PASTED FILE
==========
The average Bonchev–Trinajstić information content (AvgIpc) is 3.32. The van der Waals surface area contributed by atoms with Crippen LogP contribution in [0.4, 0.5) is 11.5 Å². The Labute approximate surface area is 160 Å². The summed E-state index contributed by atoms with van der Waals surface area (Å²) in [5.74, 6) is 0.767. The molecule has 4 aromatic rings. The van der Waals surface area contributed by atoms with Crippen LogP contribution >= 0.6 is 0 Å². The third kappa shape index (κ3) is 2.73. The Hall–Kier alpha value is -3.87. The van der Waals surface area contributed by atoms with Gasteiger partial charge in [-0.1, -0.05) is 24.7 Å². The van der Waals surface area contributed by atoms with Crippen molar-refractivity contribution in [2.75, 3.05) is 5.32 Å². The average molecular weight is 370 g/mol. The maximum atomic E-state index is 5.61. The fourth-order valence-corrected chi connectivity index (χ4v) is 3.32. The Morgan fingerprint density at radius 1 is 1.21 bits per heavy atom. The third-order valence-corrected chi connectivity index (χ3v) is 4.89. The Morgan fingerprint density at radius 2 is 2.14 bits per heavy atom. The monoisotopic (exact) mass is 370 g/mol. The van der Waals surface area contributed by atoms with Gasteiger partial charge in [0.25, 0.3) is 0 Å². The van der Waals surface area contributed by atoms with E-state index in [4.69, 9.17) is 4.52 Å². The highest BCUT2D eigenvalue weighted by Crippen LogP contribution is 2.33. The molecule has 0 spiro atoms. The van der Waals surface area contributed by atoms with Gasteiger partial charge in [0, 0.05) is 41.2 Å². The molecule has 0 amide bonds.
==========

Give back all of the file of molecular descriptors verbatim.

The average Bonchev–Trinajstić information content (AvgIpc) is 3.32. The van der Waals surface area contributed by atoms with Crippen LogP contribution in [0.4, 0.5) is 11.5 Å². The Labute approximate surface area is 160 Å². The summed E-state index contributed by atoms with van der Waals surface area (Å²) in [5.74, 6) is 0.767. The molecule has 4 aromatic rings. The van der Waals surface area contributed by atoms with Crippen LogP contribution >= 0.6 is 0 Å². The third kappa shape index (κ3) is 2.73. The Hall–Kier alpha value is -3.87. The van der Waals surface area contributed by atoms with Gasteiger partial charge in [-0.1, -0.05) is 24.7 Å². The van der Waals surface area contributed by atoms with Crippen molar-refractivity contribution in [2.75, 3.05) is 5.32 Å². The average molecular weight is 370 g/mol. The maximum atomic E-state index is 5.61. The fourth-order valence-corrected chi connectivity index (χ4v) is 3.32. The Morgan fingerprint density at radius 1 is 1.21 bits per heavy atom. The third-order valence-corrected chi connectivity index (χ3v) is 4.89. The Morgan fingerprint density at radius 2 is 2.14 bits per heavy atom. The monoisotopic (exact) mass is 370 g/mol. The van der Waals surface area contributed by atoms with Gasteiger partial charge in [0.25, 0.3) is 0 Å². The van der Waals surface area contributed by atoms with E-state index in [4.69, 9.17) is 4.52 Å². The highest BCUT2D eigenvalue weighted by Crippen LogP contribution is 2.33. The molecule has 0 spiro atoms. The van der Waals surface area contributed by atoms with Gasteiger partial charge in [0, 0.05) is 41.2 Å². The molecule has 0 amide bonds.